The state average for Writing was 90% in 2011.

66 students were tested at this school in 2011.

2011

 
 
82%

2010

 
 
86%
Scale: % meeting or exceeding standards

About the tests


In 2012-2013, the Texas Assessment of Knowledge and Skills (TAKS) was used to test students in English language arts and mathematics in grade 11. The grade 11 exit Level TAKS is a high school graduation requirement. TAKS is a standards-based test, which means it measures how well students are mastering specific skills defined for each grade by the state of Texas. The goal is for all students to score at or above the state standard.

Source: Texas Education Agency

English Language Arts

The state average for English Language Arts was 82% in 2011.

74 students were tested at this school in 2011.

2011

 
 
96%

2010

 
 
91%
Math

The state average for Math was 81% in 2011.

75 students were tested at this school in 2011.

2011

 
 
91%

2010

 
 
85%
Science

The state average for Science was 87% in 2011.

73 students were tested at this school in 2011.

2011

 
 
81%

2010

 
 
78%
Scale: % meeting or exceeding standards

About the tests


In 2012-2013, the Texas Assessment of Knowledge and Skills (TAKS) was used to test students in English language arts and mathematics in grade 11. The grade 11 exit Level TAKS is a high school graduation requirement. TAKS is a standards-based test, which means it measures how well students are mastering specific skills defined for each grade by the state of Texas. The goal is for all students to score at or above the state standard.

Source: Texas Education Agency

English Language Arts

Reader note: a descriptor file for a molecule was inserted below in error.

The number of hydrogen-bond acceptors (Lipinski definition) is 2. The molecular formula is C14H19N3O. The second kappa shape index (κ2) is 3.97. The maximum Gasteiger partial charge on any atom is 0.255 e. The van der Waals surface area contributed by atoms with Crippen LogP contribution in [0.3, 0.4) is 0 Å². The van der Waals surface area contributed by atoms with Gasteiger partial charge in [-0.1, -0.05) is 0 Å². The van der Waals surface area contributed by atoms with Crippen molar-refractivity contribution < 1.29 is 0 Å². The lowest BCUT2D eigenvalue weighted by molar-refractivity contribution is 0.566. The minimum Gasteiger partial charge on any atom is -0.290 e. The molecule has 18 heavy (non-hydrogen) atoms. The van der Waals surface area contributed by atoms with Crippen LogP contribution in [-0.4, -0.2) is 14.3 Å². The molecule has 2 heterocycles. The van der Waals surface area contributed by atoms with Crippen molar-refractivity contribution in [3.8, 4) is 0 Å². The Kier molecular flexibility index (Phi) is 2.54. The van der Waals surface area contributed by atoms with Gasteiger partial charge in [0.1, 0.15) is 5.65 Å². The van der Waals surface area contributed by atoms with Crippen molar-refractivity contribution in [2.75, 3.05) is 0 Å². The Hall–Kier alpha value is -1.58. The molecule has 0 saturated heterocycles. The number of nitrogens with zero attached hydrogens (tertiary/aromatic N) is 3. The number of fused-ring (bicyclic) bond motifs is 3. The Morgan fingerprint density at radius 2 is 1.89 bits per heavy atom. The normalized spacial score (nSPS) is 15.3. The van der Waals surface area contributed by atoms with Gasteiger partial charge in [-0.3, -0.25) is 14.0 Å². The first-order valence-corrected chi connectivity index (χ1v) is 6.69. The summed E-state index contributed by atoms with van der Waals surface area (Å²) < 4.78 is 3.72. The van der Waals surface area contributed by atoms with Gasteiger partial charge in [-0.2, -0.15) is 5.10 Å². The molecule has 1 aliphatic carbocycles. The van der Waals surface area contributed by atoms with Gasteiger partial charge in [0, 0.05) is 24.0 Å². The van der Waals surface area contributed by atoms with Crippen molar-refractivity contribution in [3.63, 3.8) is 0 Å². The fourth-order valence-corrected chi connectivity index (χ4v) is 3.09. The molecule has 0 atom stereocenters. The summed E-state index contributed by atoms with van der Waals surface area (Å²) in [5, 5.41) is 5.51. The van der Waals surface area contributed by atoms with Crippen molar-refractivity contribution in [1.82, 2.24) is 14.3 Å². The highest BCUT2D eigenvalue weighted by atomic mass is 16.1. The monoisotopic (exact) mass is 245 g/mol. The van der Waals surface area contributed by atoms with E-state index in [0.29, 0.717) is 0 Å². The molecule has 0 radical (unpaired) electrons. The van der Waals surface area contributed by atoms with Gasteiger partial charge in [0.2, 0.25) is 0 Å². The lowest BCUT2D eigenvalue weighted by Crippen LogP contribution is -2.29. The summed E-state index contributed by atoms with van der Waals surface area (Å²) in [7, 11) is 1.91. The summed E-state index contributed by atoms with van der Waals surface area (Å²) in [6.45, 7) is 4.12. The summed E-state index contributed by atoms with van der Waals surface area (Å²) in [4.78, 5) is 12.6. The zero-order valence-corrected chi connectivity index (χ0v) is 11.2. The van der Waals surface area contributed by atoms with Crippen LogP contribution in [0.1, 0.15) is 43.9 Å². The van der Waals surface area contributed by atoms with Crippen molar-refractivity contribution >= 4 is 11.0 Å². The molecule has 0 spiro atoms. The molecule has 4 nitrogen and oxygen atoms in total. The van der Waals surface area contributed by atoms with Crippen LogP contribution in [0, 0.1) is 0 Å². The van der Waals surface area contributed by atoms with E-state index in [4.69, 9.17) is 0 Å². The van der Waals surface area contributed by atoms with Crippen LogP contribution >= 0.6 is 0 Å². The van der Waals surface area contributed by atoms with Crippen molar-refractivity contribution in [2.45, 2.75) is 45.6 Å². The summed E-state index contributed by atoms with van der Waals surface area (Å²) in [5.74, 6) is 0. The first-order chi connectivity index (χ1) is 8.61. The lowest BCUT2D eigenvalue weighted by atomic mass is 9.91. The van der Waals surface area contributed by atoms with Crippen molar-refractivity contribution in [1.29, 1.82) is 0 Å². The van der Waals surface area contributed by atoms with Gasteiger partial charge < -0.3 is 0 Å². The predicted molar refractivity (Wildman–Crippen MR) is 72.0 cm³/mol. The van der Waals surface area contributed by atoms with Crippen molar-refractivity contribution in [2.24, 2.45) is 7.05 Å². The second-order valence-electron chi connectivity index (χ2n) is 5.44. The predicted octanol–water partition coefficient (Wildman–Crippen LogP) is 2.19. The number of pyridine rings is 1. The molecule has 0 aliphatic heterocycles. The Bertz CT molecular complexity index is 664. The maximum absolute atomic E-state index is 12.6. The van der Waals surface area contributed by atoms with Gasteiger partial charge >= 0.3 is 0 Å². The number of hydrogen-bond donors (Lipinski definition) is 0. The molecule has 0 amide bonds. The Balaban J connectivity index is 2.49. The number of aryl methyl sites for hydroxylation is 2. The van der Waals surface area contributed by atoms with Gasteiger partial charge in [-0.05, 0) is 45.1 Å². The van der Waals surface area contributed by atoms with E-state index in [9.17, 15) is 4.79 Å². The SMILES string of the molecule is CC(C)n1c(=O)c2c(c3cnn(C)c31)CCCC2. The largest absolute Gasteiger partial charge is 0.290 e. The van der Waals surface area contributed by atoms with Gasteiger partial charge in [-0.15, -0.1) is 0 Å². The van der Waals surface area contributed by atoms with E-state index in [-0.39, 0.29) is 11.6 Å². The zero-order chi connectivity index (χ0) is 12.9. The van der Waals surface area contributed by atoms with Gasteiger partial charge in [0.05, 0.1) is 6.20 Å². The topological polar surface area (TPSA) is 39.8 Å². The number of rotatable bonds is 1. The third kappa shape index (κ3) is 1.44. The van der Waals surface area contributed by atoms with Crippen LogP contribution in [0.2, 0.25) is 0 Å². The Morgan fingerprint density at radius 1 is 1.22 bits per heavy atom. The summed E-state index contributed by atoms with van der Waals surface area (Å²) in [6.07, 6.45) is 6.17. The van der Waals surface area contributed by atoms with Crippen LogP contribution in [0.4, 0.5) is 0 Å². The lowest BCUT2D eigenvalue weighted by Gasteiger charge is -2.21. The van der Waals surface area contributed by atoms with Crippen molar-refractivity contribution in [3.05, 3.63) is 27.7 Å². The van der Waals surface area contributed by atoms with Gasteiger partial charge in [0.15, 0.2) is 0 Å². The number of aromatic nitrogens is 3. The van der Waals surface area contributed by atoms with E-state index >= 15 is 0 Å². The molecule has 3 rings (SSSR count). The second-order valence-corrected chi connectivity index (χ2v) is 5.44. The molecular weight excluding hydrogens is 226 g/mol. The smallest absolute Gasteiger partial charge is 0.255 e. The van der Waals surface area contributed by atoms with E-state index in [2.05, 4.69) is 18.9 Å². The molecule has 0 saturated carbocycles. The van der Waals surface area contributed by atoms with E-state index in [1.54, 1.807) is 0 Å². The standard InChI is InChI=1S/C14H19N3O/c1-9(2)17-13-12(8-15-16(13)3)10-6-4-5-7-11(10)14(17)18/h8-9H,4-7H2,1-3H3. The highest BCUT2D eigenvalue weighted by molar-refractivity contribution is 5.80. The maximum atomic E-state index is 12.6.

All Students89%
Female95%
Male82%
Black or African Americann/a
Asiann/a
Hispanic88%
American Indian or Alaska Nativen/a
White91%
Economically disadvantaged88%
Not economically disadvantaged90%
Special educationn/a
Not special education90%
Limited English proficient (LEP)67%
Proficient in English90%
Migrantn/a
Non-migrant89%
Gifted/talentedn/a

Math

All Students84%
Female88%
Male79%
Black or African Americann/a
Asiann/a
Hispanic88%
American Indian or Alaska Nativen/a
White87%
Economically disadvantaged84%
Not economically disadvantaged83%
Special educationn/a
Not special education84%
Limited English proficient (LEP)67%
Proficient in English84%
Migrantn/a
Non-migrant84%
Gifted/talentedn/a
Scale: % meeting or exceeding standards

About the tests


In 2012-2013, the Texas Assessment of Knowledge and Skills (TAKS) was used to test students in English language arts and mathematics in grade 11. The grade 11 exit Level TAKS is a high school graduation requirement. TAKS is a standards-based test, which means it measures how well students are mastering specific skills defined for each grade by the state of Texas. The goal is for all students to score at or above the state standard.

The different student groups are identified by the Texas Education Agency; if there are a small number of students in a particular group, the state doesn't report data for that group.

Source: Texas Education Agency

English Language Arts

All Students85%
Female85%
Male85%
Black or African Americann/a
Asiann/a
Hispanic87%
American Indian or Alaska Nativen/a
White84%
Economically disadvantaged83%
Not economically disadvantaged87%
Special educationn/a
Not special education86%
Limited English proficient (LEP)n/a
Proficient in English85%
Migrantn/a
Non-migrant85%
Gifted/talentedn/a

Math

All Students87%
Female83%
Male92%
Black or African Americann/a
Asiann/a
Hispanic87%
American Indian or Alaska Nativen/a
White86%
Economically disadvantaged86%
Not economically disadvantaged87%
Special educationn/a
Not special education89%
Limited English proficient (LEP)n/a
Proficient in English87%
Migrantn/a
Non-migrant87%
Gifted/talentedn/a

Writing

All Students82%
Female83%
Male80%
Black or African Americann/a
Asiann/a
Hispanic80%
American Indian or Alaska Nativen/a
White81%
Economically disadvantaged76%
Not economically disadvantaged86%
Special educationn/a
Not special education83%
Limited English proficient (LEP)n/a
Proficient in English81%
Migrantn/a
Non-migrant82%
Gifted/talentedn/a
Scale: % meeting or exceeding standards

About the tests


In 2012-2013, the Texas Assessment of Knowledge and Skills (TAKS) was used to test students in English language arts and mathematics in grade 11. The grade 11 exit Level TAKS is a high school graduation requirement. TAKS is a standards-based test, which means it measures how well students are mastering specific skills defined for each grade by the state of Texas. The goal is for all students to score at or above the state standard.